The crowded conditions in London were due, in part, to social tradition, but were mostly dictated by the need to be near a place of work. The small stalls of “Costermongers” lined the streets vending every manner of goods from buttons and brick to breads and sausage from cattle slaughtered on the spot.

    “Causes” and “Cures”

    Physicians at Paris University claimed that the stars had infected the sea, causing it to give off a vapour, which fell as rain. The only way to protect yourself from this vapour was to light huge bonfires; then you had to make sure that you were not rained on, and that you did not use rain water for cooking.

    In Switzerland people accused Jews of poisoning the water supplies. In one Swiss town every Jew was rounded up and burned to death. This was one of the saddest incidents during the Black Death. While millions of people were dying of the disease, healthy Jewish people lost their lives because of the fear and ignorance of others.

    Some thought that God had sent the plague to punish people’s wickedness. In Germany and eastern Europe, people wandered from village to village, whipping themselves mercilessly to show they were sorry. These flagellants, as they were called, were refused entry to many towns because of their violence and extreme views. This was sensible anyway because the flagellants themselves might have been infected with the plague.

    The Role of the Doctor

    plaguedoctorPeople in the seventeenth century didn’t know what caused the plague and many believed it was a punishment from God. They did realise that coming into contact with those infected increased the risk of contracting the disease themselves. Cures and preventative measures were not at all affective.

    Many doctors, knowing that they could do nothing for plague victims, simply didn’t bother trying to treat the disease. Those that did tried to make sure they were as protected as possible from the disease by wearing a “uniform” (refer to the image).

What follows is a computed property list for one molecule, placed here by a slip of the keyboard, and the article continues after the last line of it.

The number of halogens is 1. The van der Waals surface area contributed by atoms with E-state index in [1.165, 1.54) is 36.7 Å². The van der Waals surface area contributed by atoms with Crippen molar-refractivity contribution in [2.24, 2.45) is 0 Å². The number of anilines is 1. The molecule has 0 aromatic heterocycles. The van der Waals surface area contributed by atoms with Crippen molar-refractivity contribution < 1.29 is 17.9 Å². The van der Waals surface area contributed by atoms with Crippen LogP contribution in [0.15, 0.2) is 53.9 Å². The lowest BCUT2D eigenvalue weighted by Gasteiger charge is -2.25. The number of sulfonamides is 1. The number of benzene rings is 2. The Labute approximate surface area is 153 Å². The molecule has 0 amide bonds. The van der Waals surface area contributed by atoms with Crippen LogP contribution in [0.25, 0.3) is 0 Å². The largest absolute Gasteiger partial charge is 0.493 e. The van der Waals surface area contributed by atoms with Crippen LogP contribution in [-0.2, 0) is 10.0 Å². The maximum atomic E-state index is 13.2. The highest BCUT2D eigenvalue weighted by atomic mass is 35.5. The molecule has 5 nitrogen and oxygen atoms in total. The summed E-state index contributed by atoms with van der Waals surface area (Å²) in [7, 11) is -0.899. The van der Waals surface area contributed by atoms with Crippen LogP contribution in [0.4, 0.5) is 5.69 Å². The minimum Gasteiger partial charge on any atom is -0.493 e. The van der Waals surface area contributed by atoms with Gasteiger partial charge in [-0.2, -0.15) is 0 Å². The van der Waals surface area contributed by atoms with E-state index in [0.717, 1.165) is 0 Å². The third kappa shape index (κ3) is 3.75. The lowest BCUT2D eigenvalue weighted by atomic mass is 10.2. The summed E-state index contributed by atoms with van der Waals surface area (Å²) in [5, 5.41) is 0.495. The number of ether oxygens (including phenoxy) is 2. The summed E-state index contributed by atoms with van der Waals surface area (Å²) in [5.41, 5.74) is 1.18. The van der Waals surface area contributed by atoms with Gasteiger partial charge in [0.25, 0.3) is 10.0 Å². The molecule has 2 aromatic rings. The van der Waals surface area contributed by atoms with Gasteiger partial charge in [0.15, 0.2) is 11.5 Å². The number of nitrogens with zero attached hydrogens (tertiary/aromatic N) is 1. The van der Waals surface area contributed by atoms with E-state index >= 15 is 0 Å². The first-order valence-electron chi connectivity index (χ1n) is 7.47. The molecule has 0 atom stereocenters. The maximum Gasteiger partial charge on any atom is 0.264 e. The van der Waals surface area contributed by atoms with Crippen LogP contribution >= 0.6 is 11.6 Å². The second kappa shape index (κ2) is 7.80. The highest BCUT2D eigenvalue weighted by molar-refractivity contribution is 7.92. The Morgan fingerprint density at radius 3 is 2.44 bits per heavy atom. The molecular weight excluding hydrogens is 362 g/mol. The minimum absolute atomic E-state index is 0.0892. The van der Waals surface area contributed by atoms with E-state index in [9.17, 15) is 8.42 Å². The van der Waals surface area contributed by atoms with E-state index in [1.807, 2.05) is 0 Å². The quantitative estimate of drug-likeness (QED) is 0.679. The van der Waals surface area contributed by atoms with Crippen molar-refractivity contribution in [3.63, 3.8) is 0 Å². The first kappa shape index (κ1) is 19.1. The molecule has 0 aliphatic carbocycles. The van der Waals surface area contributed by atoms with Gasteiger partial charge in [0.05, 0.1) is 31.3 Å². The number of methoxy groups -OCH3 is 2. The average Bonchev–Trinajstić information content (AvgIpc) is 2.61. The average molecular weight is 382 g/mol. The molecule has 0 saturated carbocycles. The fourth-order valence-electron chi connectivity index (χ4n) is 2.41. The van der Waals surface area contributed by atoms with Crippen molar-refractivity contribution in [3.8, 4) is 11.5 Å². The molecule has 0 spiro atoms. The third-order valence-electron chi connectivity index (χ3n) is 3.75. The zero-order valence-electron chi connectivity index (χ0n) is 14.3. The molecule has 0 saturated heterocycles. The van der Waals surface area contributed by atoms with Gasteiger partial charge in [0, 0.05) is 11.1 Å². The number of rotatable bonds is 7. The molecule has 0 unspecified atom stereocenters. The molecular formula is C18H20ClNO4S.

The “uniform” was designed for protection and left no part of the doctor’s body uncovered. The long gown was made from thick material and often covered with wax as this was thought to keep the germs out. The beak that was attached to the mask was stuffed with herbs, perfumes or spices to purify the air that the doctor breathed when he was close to victims. He carried a wooden stick so that he could drive people away if they came too close to him.

    Christmas Season

    In two weeks, I’ll be on holiday. In two weeks and two days, it’s Christmas!

    It has come around too quickly and I’m not prepared. This year, the days are blending together and I’m getting nothing done. It’s frustrating because I have so much to do.

    Also, the internet connection at work is playing up and that’s when I do most of my… surfing! Bother! On the other hand, because I’m unable to visit my online ventures I have been working on the replan of my manuscript and it’s coming along nicely.

    To be totally honest, I feel completely exhausted all the time. It’s beginning to worry me a bit but I’m pretty sure that judging the anthology stories has taken a lot out of me – more than I thought it would. Maybe it’s just the time of year.

    I will submit the stories to the publisher on Monday and then I’ll be able to relax a bit. I need to rest and I think I’ll start that right now.